On Thursday night, this editor hosted nearly 200 investors and entrepreneurs who came together in San Francisco to hear several guest speakers, including Heidi Roizen, a former entrepreneur, a longtime VC, and a Stanford alum who has taught entrepreneurship at the university for more than a decade.
Roizen thinks the boom-boom tech economy we’ve been living through in recent years has officially turned the corner. She also thinks there are still plenty of great investing opportunities. (So do the LPs of her firm, DFJ, apparently; the Sand Hill Road outfit just closed a $350 million fund.)
Indeed, among other things, we talked about how today’s newer companies might avoid the various mistakes of their predecessors. Here’s part of that chat, edited for length.
TC: In recent years, founders became much more focused on valuation than on deal terms. How did that happen?
HR: You like to think all these markets are scientific and disciplined, but it’s human nature just like everything else. Your friend raises money and he or she gets this valuation and you think you should have that valuation.
So the Faustian bargain that happens is the entrepreneur tells the VC they need a certain number, and the VC says, “If you want that number, that means I’m going to own a lot less stock. In order for it to work for me, I’m going to put a bunch of terms on this. I’d like to have 2x [liquidation preference, meaning I’ll get two times my money back before anyone else gets anything] and ratchet provisions” and all this stuff. And the entrepreneur says okay, because he or she never thinks about the downside. They all think they are going to be the next Mark Zuckerberg.
So many entrepreneurs don’t even do the math to understand this calculation to understand: How big is the bucket I need to fill before I ever walk away with a dollar?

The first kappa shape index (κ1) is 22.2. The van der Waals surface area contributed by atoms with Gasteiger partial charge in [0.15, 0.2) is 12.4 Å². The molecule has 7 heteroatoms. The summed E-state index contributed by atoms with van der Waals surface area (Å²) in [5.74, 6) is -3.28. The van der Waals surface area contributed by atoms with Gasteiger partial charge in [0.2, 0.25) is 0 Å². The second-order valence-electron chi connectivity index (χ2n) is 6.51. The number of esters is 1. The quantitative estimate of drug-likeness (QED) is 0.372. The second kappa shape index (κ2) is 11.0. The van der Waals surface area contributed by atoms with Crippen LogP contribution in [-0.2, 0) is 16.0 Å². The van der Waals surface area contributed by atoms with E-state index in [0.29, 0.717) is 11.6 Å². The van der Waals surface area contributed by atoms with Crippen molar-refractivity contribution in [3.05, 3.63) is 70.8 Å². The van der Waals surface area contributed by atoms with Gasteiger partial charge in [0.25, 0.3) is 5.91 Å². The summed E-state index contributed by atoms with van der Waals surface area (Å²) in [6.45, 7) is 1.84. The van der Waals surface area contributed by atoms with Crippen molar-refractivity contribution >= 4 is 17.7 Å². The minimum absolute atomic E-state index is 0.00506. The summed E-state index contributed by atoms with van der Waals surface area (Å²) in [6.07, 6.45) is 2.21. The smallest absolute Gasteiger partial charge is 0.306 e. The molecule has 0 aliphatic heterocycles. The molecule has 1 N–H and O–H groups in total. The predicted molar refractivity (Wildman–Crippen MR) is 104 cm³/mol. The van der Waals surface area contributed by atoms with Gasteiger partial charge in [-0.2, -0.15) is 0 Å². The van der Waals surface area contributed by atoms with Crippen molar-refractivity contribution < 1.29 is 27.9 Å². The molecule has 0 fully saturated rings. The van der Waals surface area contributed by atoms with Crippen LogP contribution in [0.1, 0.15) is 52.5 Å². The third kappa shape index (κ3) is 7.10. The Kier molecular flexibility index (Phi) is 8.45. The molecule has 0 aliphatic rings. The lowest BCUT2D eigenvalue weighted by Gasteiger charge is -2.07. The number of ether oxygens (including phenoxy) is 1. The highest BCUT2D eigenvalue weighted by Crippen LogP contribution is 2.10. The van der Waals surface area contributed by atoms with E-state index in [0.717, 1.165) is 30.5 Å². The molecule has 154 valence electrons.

TC: You think they don’t fully understand their own funding situation?
HR: I’ve been amazed by how many entrepreneurs don’t understand that when you raise money, it has all this preference structure in it and that they’ve created a situation where they only get paid after a whole bunch of people get paid lots of money.
TC: I know you strongly advise doing a waterfall analysis during every fundraising round, so management teams understand who gets what in a number of scenarios.
HR: One of the first things I do when I take over a company [as a board member] is I run a waterfall analysis. Well, a super awesome analyst named Becca does it. And it’s not easy. Let’s say a company has done three or four rounds with stacked preferences; it takes Becca two days [to figure out what’s what]. This is non-trivial stuff, especially when some of the terms are kind of squirrely.
TC: What are you looking for specifically?
HR: What I’m looking at and trying to understand is everyone’s motivation around the table, because you can create these perverse situations for certain VCs. Some look at a company [with an underwhelming acquisition offer] and they say, “Well, I’m going to make 2x my money if it sells, whereas the chance that I’ll make 4x my money is zero given the way this company is going so I want to sell, sell, sell!”